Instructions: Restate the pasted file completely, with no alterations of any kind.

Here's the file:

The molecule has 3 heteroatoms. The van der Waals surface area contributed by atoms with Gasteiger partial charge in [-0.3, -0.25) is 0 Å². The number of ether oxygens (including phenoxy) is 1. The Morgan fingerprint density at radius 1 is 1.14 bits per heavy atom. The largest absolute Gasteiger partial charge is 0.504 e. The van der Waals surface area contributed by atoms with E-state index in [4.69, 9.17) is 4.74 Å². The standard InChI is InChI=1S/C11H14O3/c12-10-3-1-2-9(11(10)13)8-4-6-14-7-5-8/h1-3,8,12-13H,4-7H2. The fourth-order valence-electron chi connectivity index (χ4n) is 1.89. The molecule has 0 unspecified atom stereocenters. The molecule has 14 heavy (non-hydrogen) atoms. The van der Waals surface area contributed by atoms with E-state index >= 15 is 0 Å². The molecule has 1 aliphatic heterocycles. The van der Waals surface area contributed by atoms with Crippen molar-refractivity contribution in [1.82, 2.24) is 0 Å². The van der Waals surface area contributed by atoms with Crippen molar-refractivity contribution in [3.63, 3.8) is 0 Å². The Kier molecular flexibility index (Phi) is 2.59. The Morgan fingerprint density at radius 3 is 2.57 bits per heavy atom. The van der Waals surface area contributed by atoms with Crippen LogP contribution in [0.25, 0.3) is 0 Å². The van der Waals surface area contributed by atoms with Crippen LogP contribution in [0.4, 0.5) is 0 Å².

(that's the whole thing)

The molecule has 3 heteroatoms. The van der Waals surface area contributed by atoms with Gasteiger partial charge in [-0.3, -0.25) is 0 Å². The number of ether oxygens (including phenoxy) is 1. The Morgan fingerprint density at radius 1 is 1.14 bits per heavy atom. The largest absolute Gasteiger partial charge is 0.504 e. The van der Waals surface area contributed by atoms with E-state index in [4.69, 9.17) is 4.74 Å². The standard InChI is InChI=1S/C11H14O3/c12-10-3-1-2-9(11(10)13)8-4-6-14-7-5-8/h1-3,8,12-13H,4-7H2. The fourth-order valence-electron chi connectivity index (χ4n) is 1.89. The molecule has 0 unspecified atom stereocenters. The molecule has 14 heavy (non-hydrogen) atoms. The van der Waals surface area contributed by atoms with E-state index >= 15 is 0 Å². The molecule has 1 aliphatic heterocycles. The van der Waals surface area contributed by atoms with Crippen molar-refractivity contribution in [1.82, 2.24) is 0 Å². The van der Waals surface area contributed by atoms with Crippen molar-refractivity contribution in [3.63, 3.8) is 0 Å². The Kier molecular flexibility index (Phi) is 2.59. The Morgan fingerprint density at radius 3 is 2.57 bits per heavy atom. The van der Waals surface area contributed by atoms with Crippen LogP contribution in [0.25, 0.3) is 0 Å². The van der Waals surface area contributed by atoms with Crippen LogP contribution in [0.4, 0.5) is 0 Å².